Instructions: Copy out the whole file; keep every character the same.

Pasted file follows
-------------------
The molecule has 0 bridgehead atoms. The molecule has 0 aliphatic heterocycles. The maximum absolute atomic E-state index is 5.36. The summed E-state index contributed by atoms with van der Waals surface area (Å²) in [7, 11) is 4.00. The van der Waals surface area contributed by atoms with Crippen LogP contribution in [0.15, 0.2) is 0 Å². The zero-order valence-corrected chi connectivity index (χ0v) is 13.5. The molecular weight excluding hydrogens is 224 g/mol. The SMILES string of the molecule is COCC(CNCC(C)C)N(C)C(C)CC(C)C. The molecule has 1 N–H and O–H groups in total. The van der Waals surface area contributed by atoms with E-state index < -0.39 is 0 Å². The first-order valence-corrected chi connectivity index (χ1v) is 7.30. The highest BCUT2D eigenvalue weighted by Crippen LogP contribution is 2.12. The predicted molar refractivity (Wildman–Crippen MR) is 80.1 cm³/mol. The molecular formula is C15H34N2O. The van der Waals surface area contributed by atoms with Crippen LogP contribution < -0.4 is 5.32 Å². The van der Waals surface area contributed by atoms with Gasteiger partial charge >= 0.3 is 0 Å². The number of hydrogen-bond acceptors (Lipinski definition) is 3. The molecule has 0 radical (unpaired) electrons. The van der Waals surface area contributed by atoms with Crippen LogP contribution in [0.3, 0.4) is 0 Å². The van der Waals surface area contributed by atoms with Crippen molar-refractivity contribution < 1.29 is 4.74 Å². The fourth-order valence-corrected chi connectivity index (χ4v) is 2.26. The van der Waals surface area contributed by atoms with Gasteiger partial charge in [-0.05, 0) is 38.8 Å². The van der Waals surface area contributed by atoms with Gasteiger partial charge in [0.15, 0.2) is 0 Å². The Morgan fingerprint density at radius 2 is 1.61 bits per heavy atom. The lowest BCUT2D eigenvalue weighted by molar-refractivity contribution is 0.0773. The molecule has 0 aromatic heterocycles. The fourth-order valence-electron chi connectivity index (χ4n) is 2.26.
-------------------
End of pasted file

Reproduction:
The molecule has 0 bridgehead atoms. The molecule has 0 aliphatic heterocycles. The maximum absolute atomic E-state index is 5.36. The summed E-state index contributed by atoms with van der Waals surface area (Å²) in [7, 11) is 4.00. The van der Waals surface area contributed by atoms with Crippen LogP contribution in [0.15, 0.2) is 0 Å². The zero-order valence-corrected chi connectivity index (χ0v) is 13.5. The molecular weight excluding hydrogens is 224 g/mol. The SMILES string of the molecule is COCC(CNCC(C)C)N(C)C(C)CC(C)C. The molecule has 1 N–H and O–H groups in total. The van der Waals surface area contributed by atoms with E-state index < -0.39 is 0 Å². The first-order valence-corrected chi connectivity index (χ1v) is 7.30. The highest BCUT2D eigenvalue weighted by Crippen LogP contribution is 2.12. The predicted molar refractivity (Wildman–Crippen MR) is 80.1 cm³/mol. The molecular formula is C15H34N2O. The van der Waals surface area contributed by atoms with Crippen LogP contribution < -0.4 is 5.32 Å². The van der Waals surface area contributed by atoms with Gasteiger partial charge >= 0.3 is 0 Å². The number of hydrogen-bond acceptors (Lipinski definition) is 3. The molecule has 0 radical (unpaired) electrons. The van der Waals surface area contributed by atoms with Crippen LogP contribution in [0.3, 0.4) is 0 Å². The van der Waals surface area contributed by atoms with Crippen molar-refractivity contribution < 1.29 is 4.74 Å². The fourth-order valence-corrected chi connectivity index (χ4v) is 2.26. The van der Waals surface area contributed by atoms with Gasteiger partial charge in [-0.05, 0) is 38.8 Å². The van der Waals surface area contributed by atoms with Gasteiger partial charge in [0.15, 0.2) is 0 Å². The Morgan fingerprint density at radius 2 is 1.61 bits per heavy atom. The lowest BCUT2D eigenvalue weighted by molar-refractivity contribution is 0.0773. The molecule has 0 aromatic heterocycles. The fourth-order valence-electron chi connectivity index (χ4n) is 2.26.